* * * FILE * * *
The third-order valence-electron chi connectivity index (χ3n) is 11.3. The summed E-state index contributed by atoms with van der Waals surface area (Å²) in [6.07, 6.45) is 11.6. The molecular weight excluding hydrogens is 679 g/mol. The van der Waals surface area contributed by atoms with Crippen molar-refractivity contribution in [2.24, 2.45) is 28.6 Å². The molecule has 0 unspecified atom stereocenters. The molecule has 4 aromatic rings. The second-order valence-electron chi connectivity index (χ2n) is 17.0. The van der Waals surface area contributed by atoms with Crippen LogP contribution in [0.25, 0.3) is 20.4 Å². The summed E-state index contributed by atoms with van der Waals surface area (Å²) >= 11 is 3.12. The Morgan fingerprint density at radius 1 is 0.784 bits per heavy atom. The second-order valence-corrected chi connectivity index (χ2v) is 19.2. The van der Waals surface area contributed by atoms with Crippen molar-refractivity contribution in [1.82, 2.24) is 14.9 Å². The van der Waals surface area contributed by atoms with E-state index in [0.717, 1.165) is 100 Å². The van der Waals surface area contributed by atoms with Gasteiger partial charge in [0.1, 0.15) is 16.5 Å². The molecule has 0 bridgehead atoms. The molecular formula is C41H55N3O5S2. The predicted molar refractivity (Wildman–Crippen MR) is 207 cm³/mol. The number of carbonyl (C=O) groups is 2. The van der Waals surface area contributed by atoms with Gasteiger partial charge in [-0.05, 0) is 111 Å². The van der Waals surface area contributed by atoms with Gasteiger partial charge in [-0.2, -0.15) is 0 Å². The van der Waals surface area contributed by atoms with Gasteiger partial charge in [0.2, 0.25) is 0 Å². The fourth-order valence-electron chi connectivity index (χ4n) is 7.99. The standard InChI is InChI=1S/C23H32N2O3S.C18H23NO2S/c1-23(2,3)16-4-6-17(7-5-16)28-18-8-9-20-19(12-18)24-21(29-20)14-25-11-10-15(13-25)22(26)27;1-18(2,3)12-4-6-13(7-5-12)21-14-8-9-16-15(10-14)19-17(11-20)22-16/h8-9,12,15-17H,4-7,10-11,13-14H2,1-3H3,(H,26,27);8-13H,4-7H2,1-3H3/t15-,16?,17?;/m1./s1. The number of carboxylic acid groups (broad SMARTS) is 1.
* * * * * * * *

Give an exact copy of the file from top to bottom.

The third-order valence-electron chi connectivity index (χ3n) is 11.3. The summed E-state index contributed by atoms with van der Waals surface area (Å²) in [6.07, 6.45) is 11.6. The molecular weight excluding hydrogens is 679 g/mol. The van der Waals surface area contributed by atoms with Crippen molar-refractivity contribution in [2.24, 2.45) is 28.6 Å². The molecule has 0 unspecified atom stereocenters. The molecule has 4 aromatic rings. The second-order valence-electron chi connectivity index (χ2n) is 17.0. The van der Waals surface area contributed by atoms with Crippen LogP contribution in [0.25, 0.3) is 20.4 Å². The summed E-state index contributed by atoms with van der Waals surface area (Å²) >= 11 is 3.12. The Morgan fingerprint density at radius 1 is 0.784 bits per heavy atom. The second-order valence-corrected chi connectivity index (χ2v) is 19.2. The van der Waals surface area contributed by atoms with Crippen molar-refractivity contribution in [1.82, 2.24) is 14.9 Å². The van der Waals surface area contributed by atoms with E-state index in [0.717, 1.165) is 100 Å². The van der Waals surface area contributed by atoms with Gasteiger partial charge in [0.1, 0.15) is 16.5 Å². The molecule has 0 bridgehead atoms. The molecular formula is C41H55N3O5S2. The predicted molar refractivity (Wildman–Crippen MR) is 207 cm³/mol. The number of carbonyl (C=O) groups is 2. The van der Waals surface area contributed by atoms with Gasteiger partial charge in [-0.05, 0) is 111 Å². The van der Waals surface area contributed by atoms with Gasteiger partial charge in [-0.2, -0.15) is 0 Å². The van der Waals surface area contributed by atoms with Gasteiger partial charge in [0.2, 0.25) is 0 Å². The fourth-order valence-electron chi connectivity index (χ4n) is 7.99. The standard InChI is InChI=1S/C23H32N2O3S.C18H23NO2S/c1-23(2,3)16-4-6-17(7-5-16)28-18-8-9-20-19(12-18)24-21(29-20)14-25-11-10-15(13-25)22(26)27;1-18(2,3)12-4-6-13(7-5-12)21-14-8-9-16-15(10-14)19-17(11-20)22-16/h8-9,12,15-17H,4-7,10-11,13-14H2,1-3H3,(H,26,27);8-13H,4-7H2,1-3H3/t15-,16?,17?;/m1./s1. The number of carboxylic acid groups (broad SMARTS) is 1.